Egregiously, they say Bin Laden’s death is ‘largely irrelevant to most Muslims in the Middle East’, seemingly oblivious to the fact that many voices in the Middle East were protesting as news of the death spread, with Hamas referring to him as an ‘Arab Holy Warrior’. And on al-Qaeda, Ekklesia say: ‘We might not sympathise with their modes of engagement, but their causes are often at least partially legitimate.’

The legitimisation of al-Qaeda grievances is consistent with their cry of ‘murder’. But which grievances would these be? The occupation of Palestine by the evil Jews? The even more evil ascent of American hegemony? The filth of the infidel’s foot on sacred Saudi Arabian sand? The illegal Iraq war? The invasion of Afghanistan? The Crusades? Their ‘causes’ have no coherence; indeed, some of these points of disputation are within the power of the disparate and divided ‘Islamic world’ to resolve themselves if they cold but cooperate and unite. Instead, they prefer to grieve against the West and curse Christianity. And Ekklesia grieve and curse with them, thereby granting spiritual succour and moral affirmation to the military, financial, and training assistance which is necessary for these freedom-haters and anti-democrats to pursue their ‘partly legitimate’ objectives.

Many Christians will take the view that Bin Laden’s death was a justified extra-judicial killing in the context of a global war against disparate terrorist cells, each of which is united in their opposition to our culture, customs, traditions, our way of life and our faith. By calling it ‘murder’, Ekklesia only embolden those who plot a further September 11th or July 7th bombings or who scheme to bring down passenger-filled jets. For if ‘the UK’s premier religious think-tank’ calls it murder, who are the Islamists to argue against them? And so Ekklesia perpetuate an eye-for-an-eye blindness, and ‘partly legitimate’ the arbitrary murder of thousands of innocent people going about their daily business.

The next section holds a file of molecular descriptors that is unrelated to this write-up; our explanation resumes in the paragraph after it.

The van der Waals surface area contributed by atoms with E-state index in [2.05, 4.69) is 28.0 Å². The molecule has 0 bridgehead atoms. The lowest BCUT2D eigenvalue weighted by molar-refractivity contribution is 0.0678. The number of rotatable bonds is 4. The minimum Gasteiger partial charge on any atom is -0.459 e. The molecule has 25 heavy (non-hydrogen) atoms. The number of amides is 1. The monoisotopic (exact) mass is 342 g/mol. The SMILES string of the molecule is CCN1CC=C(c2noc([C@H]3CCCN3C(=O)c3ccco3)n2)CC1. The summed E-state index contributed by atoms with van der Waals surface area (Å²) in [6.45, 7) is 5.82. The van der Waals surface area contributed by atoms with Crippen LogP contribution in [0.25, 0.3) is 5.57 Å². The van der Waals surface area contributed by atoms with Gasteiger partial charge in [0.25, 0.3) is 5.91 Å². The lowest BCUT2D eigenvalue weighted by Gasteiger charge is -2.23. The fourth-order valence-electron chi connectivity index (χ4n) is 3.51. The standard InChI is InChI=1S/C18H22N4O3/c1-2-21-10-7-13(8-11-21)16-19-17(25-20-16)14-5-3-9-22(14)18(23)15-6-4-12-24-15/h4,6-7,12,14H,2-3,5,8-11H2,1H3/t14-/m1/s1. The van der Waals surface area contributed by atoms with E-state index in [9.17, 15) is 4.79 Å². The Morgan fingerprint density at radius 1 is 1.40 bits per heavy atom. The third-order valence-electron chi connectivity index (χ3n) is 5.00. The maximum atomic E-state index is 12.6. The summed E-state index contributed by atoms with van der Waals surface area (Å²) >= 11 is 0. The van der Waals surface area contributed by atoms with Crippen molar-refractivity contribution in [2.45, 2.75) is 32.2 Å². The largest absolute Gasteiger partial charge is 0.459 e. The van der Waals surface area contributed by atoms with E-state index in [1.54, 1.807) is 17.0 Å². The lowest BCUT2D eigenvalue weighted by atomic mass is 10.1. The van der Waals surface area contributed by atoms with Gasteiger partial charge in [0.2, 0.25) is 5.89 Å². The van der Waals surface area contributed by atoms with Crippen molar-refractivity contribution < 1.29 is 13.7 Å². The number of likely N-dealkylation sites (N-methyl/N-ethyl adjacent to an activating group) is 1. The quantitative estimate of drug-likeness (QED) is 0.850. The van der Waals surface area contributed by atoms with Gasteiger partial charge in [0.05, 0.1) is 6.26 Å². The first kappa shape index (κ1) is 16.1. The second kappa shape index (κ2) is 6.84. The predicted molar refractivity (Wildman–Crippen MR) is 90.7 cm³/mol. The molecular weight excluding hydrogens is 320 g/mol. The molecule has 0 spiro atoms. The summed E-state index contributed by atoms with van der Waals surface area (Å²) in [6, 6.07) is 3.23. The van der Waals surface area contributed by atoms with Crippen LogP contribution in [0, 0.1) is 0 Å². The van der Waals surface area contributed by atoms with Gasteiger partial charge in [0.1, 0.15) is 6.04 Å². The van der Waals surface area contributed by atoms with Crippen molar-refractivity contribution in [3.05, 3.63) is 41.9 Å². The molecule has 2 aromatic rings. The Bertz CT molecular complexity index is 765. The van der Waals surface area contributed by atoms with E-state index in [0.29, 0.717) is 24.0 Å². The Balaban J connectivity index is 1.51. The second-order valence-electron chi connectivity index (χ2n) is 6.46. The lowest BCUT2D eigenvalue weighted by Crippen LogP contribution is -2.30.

The author of the piece is apparently a lecturer in Postcolonial Studies at the University of Stirling. It is extraordinary for a credible academic to cry ‘murder’ while simultaneously admitting that he is not in possession of all the facts. One might expect more academic rigour. But this is Ekklesia. They appear to be aware of the moral principle which forbids murder, but utterly ignorant of centuries of Scholastic moral theology and the principle of ‘Double Effect’ (the distinction between intention and foresight): the Christian may indeed act in such a way as will foreseeably produce an evil effect in order to secure some proportionate good or avoid some proportionate evil. The principle does not convey a formal moral truth about murder: it arose largely out of attempts to understand the morally significant differences between murder and other kinds of killing. But it does grasp the fundamental distinction between foresight and intention. One wonders, if Dietrich Bonhoeffer had succeeded in his attempt to kill Hitler, whether Ekklesia would be referring to Bonhoeffer as a murderer.

If the killing of Bin Laden was murder, it constitutes a grave sin. That must be how Ekklesia see it. For many others, the thought and intention behind the act outweighs the act. How otherwise did Aquinas ascertain that the value-bearing elements of the human act are four: act-as-such; object; circumstance; and finality? We discover through moral reasoning and insight that the created order demands of us right thought as well as right action; good final intention as well as good object. This is moral knowledge, only gained as we deliberate and reflect upon particular acts which are, for one reason or another, ambiguous and difficult.

But, for Ekklesia, there is no ambiguity or difficulty: Osama Bin Laden was murdered. And what does His Grace know? In the awesome presence of the self-styled ‘UK’s premier religious think-tank’, he manifests nothing but a ‘paucity of intelligent reflection and comment’.

103 Comments:

Blogger gildas said...